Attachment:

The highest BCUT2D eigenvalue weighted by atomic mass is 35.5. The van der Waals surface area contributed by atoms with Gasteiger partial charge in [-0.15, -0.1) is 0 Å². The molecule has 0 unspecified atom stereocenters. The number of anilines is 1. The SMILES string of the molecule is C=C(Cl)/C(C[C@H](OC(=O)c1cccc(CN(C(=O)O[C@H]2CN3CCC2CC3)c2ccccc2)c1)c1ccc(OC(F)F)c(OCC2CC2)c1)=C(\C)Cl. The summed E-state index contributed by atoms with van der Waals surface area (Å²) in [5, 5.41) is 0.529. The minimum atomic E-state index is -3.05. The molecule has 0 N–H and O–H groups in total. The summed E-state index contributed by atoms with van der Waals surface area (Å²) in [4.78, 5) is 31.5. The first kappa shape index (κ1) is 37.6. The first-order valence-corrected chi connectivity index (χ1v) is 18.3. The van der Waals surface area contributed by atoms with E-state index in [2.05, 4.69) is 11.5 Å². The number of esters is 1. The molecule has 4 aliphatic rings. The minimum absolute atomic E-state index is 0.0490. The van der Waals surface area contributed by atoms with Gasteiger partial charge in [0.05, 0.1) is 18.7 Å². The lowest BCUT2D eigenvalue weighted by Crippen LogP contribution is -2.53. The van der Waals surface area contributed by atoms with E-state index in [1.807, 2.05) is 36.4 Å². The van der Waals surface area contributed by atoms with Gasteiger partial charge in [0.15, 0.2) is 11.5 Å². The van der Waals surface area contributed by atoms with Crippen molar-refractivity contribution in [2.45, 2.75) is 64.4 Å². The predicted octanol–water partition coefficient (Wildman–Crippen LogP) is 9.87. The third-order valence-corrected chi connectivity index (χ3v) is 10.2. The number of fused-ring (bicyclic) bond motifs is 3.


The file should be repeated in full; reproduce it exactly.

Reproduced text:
The highest BCUT2D eigenvalue weighted by atomic mass is 35.5. The van der Waals surface area contributed by atoms with Gasteiger partial charge in [-0.15, -0.1) is 0 Å². The molecule has 0 unspecified atom stereocenters. The number of anilines is 1. The SMILES string of the molecule is C=C(Cl)/C(C[C@H](OC(=O)c1cccc(CN(C(=O)O[C@H]2CN3CCC2CC3)c2ccccc2)c1)c1ccc(OC(F)F)c(OCC2CC2)c1)=C(\C)Cl. The summed E-state index contributed by atoms with van der Waals surface area (Å²) in [5, 5.41) is 0.529. The minimum atomic E-state index is -3.05. The molecule has 0 N–H and O–H groups in total. The summed E-state index contributed by atoms with van der Waals surface area (Å²) in [4.78, 5) is 31.5. The first kappa shape index (κ1) is 37.6. The first-order valence-corrected chi connectivity index (χ1v) is 18.3. The van der Waals surface area contributed by atoms with E-state index in [2.05, 4.69) is 11.5 Å². The number of esters is 1. The molecule has 4 aliphatic rings. The minimum absolute atomic E-state index is 0.0490. The van der Waals surface area contributed by atoms with Gasteiger partial charge in [0.05, 0.1) is 18.7 Å². The lowest BCUT2D eigenvalue weighted by Crippen LogP contribution is -2.53. The van der Waals surface area contributed by atoms with E-state index in [1.807, 2.05) is 36.4 Å². The van der Waals surface area contributed by atoms with Gasteiger partial charge in [0.15, 0.2) is 11.5 Å². The van der Waals surface area contributed by atoms with Crippen molar-refractivity contribution in [2.45, 2.75) is 64.4 Å². The predicted octanol–water partition coefficient (Wildman–Crippen LogP) is 9.87. The third-order valence-corrected chi connectivity index (χ3v) is 10.2. The number of fused-ring (bicyclic) bond motifs is 3.